Vote Locally – Think Globally

cross-posted from itsgettinghotinhere.org – Dispatches from the Youth Climate Movement

This week on November 3rd, polls will open in communities across America. The ballot may not be filled with Presidential or Congressional candidates and the money spent on the campaigns is substantially less, but voting is still essential. Local politicians shape the communities we live in and should be taking action to mitigate and adapt to climate change and to ensure that our community’s energy sources are safe and clean.

A couple events this week have made me inspired by the work of local politicians and the importance of strong communities. The first occasion was the Asheville 350 rally in which over 300 people turned out in a city of 75,000 and listened as the mayor and I issued a call for bold climate action.

The second occasion was at our UNC Asheville environmental club meeting this week where a city council candidate came to ask for our votes and tell us about all the incredible sustainability projects she was already working on in city council.DSC_5378

However notable this one visit is, it was compounded by the fact that she was the third city council candidate to ask to speak to our club this month.

They get it. They know that young people are fed up with seeing job losses, dirty energy, and runaway climate change direct our future and that they will be voted out if they do not seek solutions.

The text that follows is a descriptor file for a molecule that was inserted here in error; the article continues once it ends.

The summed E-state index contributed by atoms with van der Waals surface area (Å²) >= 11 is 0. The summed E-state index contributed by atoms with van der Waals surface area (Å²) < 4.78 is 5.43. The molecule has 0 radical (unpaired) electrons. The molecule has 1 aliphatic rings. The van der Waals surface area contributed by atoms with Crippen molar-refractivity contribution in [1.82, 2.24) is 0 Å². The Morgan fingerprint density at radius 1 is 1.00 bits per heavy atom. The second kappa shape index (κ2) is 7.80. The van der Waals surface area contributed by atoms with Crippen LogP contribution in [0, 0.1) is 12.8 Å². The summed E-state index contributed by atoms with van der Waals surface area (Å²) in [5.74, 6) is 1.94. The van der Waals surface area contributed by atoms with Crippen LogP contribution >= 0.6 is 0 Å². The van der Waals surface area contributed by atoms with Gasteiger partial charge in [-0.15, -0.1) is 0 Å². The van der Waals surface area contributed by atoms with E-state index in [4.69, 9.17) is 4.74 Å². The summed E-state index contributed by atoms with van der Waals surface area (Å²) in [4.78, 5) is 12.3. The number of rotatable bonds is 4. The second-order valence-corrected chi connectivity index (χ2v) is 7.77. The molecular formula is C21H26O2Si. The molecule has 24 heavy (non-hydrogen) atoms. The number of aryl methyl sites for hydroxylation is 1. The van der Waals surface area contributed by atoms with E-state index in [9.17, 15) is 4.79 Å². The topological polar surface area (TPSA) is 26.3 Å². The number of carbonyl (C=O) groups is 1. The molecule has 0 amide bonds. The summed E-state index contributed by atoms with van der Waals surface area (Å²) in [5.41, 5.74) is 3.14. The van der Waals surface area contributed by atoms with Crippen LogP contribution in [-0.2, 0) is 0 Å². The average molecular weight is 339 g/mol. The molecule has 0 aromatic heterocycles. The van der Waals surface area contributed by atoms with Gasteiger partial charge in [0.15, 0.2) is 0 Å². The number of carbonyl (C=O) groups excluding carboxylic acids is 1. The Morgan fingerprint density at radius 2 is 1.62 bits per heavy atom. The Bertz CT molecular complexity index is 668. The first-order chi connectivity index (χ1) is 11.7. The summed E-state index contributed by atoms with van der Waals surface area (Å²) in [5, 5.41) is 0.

In cities across America college students constitute a voting bloc that if mobilized will change election outcomes. We saw it happen last year. Progress has been made since then with politicians realizing that we are not going away and neither is climate change, injustice, and our need for jobs. The Senate is now debating a climate bill that at least attempts to address climate change. Though it is appalling weak and misaligned relative to what scientists say, and also to the actions of local governments nationwide that have already made and met more ambitious commitments to reduce emissions.

Has your mayor made a climate commitment? Over 1,000 U.S. mayors, representing almost one-third of Americans have pledged to meet or surpass the Kyoto Protocol emissions targets of a cut by 7% from 1990 levels by 2012 in their communities and to urge state and federal governments to pass strong climate and energy legislation (http://www.usmayors.org/climateprotection/). Seattle and Los Angeles have already met this goal and reduced their emissions over 7% because of strong leadership by local politicians and citizens.

Building strong communities is essential to fixing this climate mess we have found ourselves in. Though essential, federal legislation and an international treaty can only provide the tools to foster the development of community sustainability, the rest must come from within. We’ve got to have leaders in local governments that we can talk to and who we trust because they are the ones on the ground shaping our world. So catch up on the candidates or referendums on the ballot this Tuesday, and then go vote.

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